“[ANSPs] do not hold, for example, passenger data, including credit card data,” he continued. While they are not immune from attacks, the greater proportion of the attacks can be compared to those affecting airspace users, airports, or aviation, including aircraft manufacturers.
Focusing on responding to cyber attacks
Still, cyber incidents within the domain of air traffic control have been rare, at least on the surface.
According to Mana, that is a good thing, because during a time of crisis, cybersecurity teams want to control the situation as much as possible. “We want to be the first to disclose information and to explain certain problems and there are cyber attacks that can take weeks or months to understand,” he said.
“The less you are in the media, the more you can work in a quiet way and focus on the cyber attack itself,” he added. Another reason Mana highlighted as to why some of those incidents might go under the radar, at least in terms of the general public, is that many people have no knowledge about the roles of ANSPs, even if they understand airlines and airports.
But for ANSPs and EUROCONTROL, the threats are similar to those that other industry service providers have continued to face.
“We are subject to attacks like phishing or malware because some cyber threat actors are randomly sending out emails, trying to enter a system, scanning, and they do not even know what kind of entity it is,” Mana explained. “But if they have a grip, they use it.”
However, the industry is also facing operational attacks, with hacktivists flooding systems with DDoS attacks, which is also seen due to the “geopolitical context” within Europe.
Regulations are also hard to navigate, Mana noted. “We have two sides of regulations, one from the International Civil Aviation Organization [ICAO] or from the European Union Aviation Safety Agency [EASA] and from the European Union [EU],” he noted.
“We have to reconcile the two and it is a challenge, not only from a compliance point of view but also from the reconciliation of the two, since [ICAO and/or EASA and the EU] can request nearly the same things in two slightly different ways,” Mana expressed.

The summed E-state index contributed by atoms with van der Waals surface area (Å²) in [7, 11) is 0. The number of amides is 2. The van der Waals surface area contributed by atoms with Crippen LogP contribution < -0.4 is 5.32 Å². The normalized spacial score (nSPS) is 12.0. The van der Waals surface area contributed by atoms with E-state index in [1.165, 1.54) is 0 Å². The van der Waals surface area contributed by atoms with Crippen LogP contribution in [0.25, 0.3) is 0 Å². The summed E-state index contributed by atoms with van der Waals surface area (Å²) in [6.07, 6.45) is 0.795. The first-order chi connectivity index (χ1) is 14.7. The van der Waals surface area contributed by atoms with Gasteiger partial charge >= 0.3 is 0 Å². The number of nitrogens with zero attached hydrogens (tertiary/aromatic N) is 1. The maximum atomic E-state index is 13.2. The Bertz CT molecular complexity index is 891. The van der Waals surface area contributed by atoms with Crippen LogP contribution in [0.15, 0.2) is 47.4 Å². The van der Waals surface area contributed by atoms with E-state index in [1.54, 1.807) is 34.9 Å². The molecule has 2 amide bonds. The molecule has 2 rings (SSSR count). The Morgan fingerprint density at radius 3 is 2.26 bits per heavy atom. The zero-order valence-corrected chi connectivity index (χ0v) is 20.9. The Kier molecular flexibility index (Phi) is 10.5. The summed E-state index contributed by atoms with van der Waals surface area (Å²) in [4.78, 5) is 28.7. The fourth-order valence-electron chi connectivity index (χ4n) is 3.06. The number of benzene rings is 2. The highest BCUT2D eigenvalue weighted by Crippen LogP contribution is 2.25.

This is especially true as, at the end of the day, EUROCONTROL as well as all aviation stakeholders have a single information security management system that they operate, which makes navigating regulatory hurdles a challenge.
At times another challenge could be the lack of data from aviation stakeholders of EUROCONTROL member states. While Mana noted that EATM-CERT has “a reasonable view of what is happening”, the more information the stakeholders share, the better. This would also help understand “variations across time and geographical areas” when aviation stakeholders are facing a cyber attack.
The landscape continues to change, too, not least with the dawn of the era of Artificial Intelligence (AI).
According to Mana, “the bad guys are using AI to generate more efficient attacks that are also less expensive, while also opening up the capability to conduct a cyber attack on a wider audience”.
“For us, that is an issue, because that will disrupt our understanding of who can attack and what motivated them to do so,” he said. “It is a change in the threat landscape, we maybe have new motivating factors and ways of executing cyber attacks that are generated by AI”.
Author: Rytis Beresnevicius
First published on AeroTime